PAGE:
I find myself living at a very particular point in the almost 4 billion years of the evolution of life on this planet. I feel extraordinarily lucky to be alive right now, when for the very first time, we are able to investigate terrestrial life on scales smaller than the size of atoms, as well as look to the skies for evidence of extra-terrestrial life many hundreds of light years beyond Earth.
You know those moments where you can almost hear god laughing? This is one of them.
I was an atheist who died and discovered I was wrong. A "straight-A" kid willing to worship only the preachings of scientific method, finding all religion and spiritual mumbo jumbo to be a crock o' shit. That is, until I stopped breathing.
What do you say during your last few minutes "on Earth"? Things will break. We will not. How I know that I just can't say. I think it's because we prefer to laugh more than we like just about anything else. Even science. Even being astronauts for a year during NASA's longest planned Mars simulation.
The F-35 joint strike fighter, the United States' most expensive warplane to date, was supposed to cost $1.5 trillion over 50 years. The current contract is seven years behind schedule and $163 billion over budget. Here are four other things the US could have bought with the waste from the program.
When the first trailer for Ridley Scott's big screen adaptation of Andy Weir's Sci-Fi novel The Martian was released, the response was so overwhelmingly positive that 20th Century Fox opted to move its release date forward in order to avoid big screen rivals such as James Bond, The Hunger Games, and Star Wars
If you make wedding photos for your sister, and all the relatives appear no larger than a dot, she probably won't be ordering prints. But in astronomy, that small image can sometimes be enough to make a major discovery
The Martian has emerged at a significant juncture in our nation's space program. After over 50 years of talking about sending humans to Mars, momentum is finally building for humanity to actually achieve that goal.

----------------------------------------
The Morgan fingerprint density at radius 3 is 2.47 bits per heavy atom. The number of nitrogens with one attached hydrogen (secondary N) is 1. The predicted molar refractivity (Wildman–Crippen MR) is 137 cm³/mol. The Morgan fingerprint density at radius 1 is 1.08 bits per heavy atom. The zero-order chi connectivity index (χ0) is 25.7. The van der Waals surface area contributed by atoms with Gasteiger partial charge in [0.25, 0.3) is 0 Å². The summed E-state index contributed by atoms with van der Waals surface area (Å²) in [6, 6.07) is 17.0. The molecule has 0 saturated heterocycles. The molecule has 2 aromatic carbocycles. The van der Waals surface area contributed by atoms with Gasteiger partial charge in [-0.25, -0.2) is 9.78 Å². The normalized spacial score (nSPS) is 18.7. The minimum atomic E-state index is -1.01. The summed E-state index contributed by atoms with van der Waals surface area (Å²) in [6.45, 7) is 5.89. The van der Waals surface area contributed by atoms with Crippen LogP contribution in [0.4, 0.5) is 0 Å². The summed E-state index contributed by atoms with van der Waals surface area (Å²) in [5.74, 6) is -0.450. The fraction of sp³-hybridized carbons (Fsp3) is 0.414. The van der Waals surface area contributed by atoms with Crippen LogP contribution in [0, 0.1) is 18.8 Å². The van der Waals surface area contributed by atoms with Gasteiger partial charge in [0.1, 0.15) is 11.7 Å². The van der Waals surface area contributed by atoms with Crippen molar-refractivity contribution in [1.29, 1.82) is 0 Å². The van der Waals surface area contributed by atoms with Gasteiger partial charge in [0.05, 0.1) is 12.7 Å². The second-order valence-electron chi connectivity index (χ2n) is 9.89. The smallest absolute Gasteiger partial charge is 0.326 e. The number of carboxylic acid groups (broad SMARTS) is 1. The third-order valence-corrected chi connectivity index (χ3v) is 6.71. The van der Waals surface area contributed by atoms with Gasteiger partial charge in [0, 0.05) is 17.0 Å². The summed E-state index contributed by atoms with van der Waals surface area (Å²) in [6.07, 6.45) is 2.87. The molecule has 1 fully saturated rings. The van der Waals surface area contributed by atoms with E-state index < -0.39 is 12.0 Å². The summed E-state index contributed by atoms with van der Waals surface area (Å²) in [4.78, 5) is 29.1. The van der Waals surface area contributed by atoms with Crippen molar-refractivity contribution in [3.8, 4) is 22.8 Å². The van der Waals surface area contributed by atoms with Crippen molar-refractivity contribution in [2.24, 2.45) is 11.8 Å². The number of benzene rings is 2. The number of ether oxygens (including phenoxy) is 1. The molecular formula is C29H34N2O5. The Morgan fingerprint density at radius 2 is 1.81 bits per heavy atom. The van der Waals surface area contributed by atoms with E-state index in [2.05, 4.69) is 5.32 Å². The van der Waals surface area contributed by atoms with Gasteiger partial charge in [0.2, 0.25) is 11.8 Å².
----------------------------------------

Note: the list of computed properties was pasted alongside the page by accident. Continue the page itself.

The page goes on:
I cannot recall a more eventful month than this July: We discovered the first Earth-like planet outside our solar system, capped a nine-and-a-half year space journey with the first shots back from Pluto, and saw the first report of a landmass "missing" its sun.
Beware what follows! I have no more right to be thinking, much less writing, these words than the last drunk picked up in Times Square last night. But, I am, possibly, different from that guy because I read the Science Times in the New York Times on June 9th. I doubt they supply the TIMES daily in jail?
"Nowhere is there a more idyllic spot, a vacation home more private and peaceful, than in one's mind, especially when it is furnished in such a wa...
Pluto has a big heart and now we've captured it. The New Horizons team has named the distinctive heart-shaped feature splayed across the newly clarified surface of the dwarf planet the Tombaugh Regio to honor Pluto's Earthly discoverer.
We need to figure this out how to do a little better than we have been doing... seeing this picture made me incredibly aware of that.
When New Horizons zipped by Pluto the other day, I read a comment somewhere that the oldest living person on Earth had been born before Orville and Wilbur Wright completed their first flight ... and now we've sent a spacecraft to the most distant planet in our solar system, and beyond.
I just watched the trailer for The Martian and am looking forward to seeing this one and reading the book. What really resonated with me was the concept that we as humans will do whatever we can to help someone in need.
Becoming detached from the International Space Station (ISS) during an EVA (spacewalk) is a low probability occurrence. While not likely to happen, since it is possible, astronauts prepare for it.